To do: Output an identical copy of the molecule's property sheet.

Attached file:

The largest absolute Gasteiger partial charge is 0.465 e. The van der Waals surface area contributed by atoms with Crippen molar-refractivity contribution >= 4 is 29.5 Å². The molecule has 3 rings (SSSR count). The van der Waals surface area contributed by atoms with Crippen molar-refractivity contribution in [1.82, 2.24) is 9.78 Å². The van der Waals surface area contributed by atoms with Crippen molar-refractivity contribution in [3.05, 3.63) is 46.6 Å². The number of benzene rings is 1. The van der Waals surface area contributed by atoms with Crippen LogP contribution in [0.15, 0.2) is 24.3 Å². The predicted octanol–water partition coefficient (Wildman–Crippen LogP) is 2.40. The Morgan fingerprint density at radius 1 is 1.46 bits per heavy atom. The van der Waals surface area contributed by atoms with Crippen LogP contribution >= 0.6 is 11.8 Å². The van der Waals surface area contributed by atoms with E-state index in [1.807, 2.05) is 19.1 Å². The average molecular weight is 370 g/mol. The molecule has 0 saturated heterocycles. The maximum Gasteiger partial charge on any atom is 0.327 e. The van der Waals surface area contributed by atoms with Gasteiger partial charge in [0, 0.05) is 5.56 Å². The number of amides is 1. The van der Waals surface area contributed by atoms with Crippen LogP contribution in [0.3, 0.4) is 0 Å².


The largest absolute Gasteiger partial charge is 0.465 e. The van der Waals surface area contributed by atoms with Crippen molar-refractivity contribution >= 4 is 29.5 Å². The molecule has 3 rings (SSSR count). The van der Waals surface area contributed by atoms with Crippen molar-refractivity contribution in [1.82, 2.24) is 9.78 Å². The van der Waals surface area contributed by atoms with Crippen molar-refractivity contribution in [3.05, 3.63) is 46.6 Å². The number of benzene rings is 1. The van der Waals surface area contributed by atoms with Crippen LogP contribution in [0.15, 0.2) is 24.3 Å². The predicted octanol–water partition coefficient (Wildman–Crippen LogP) is 2.40. The Morgan fingerprint density at radius 1 is 1.46 bits per heavy atom. The van der Waals surface area contributed by atoms with Crippen LogP contribution >= 0.6 is 11.8 Å². The van der Waals surface area contributed by atoms with E-state index in [1.807, 2.05) is 19.1 Å². The average molecular weight is 370 g/mol. The molecule has 0 saturated heterocycles. The maximum Gasteiger partial charge on any atom is 0.327 e. The van der Waals surface area contributed by atoms with Gasteiger partial charge in [0, 0.05) is 5.56 Å². The number of amides is 1. The van der Waals surface area contributed by atoms with Crippen LogP contribution in [0.3, 0.4) is 0 Å².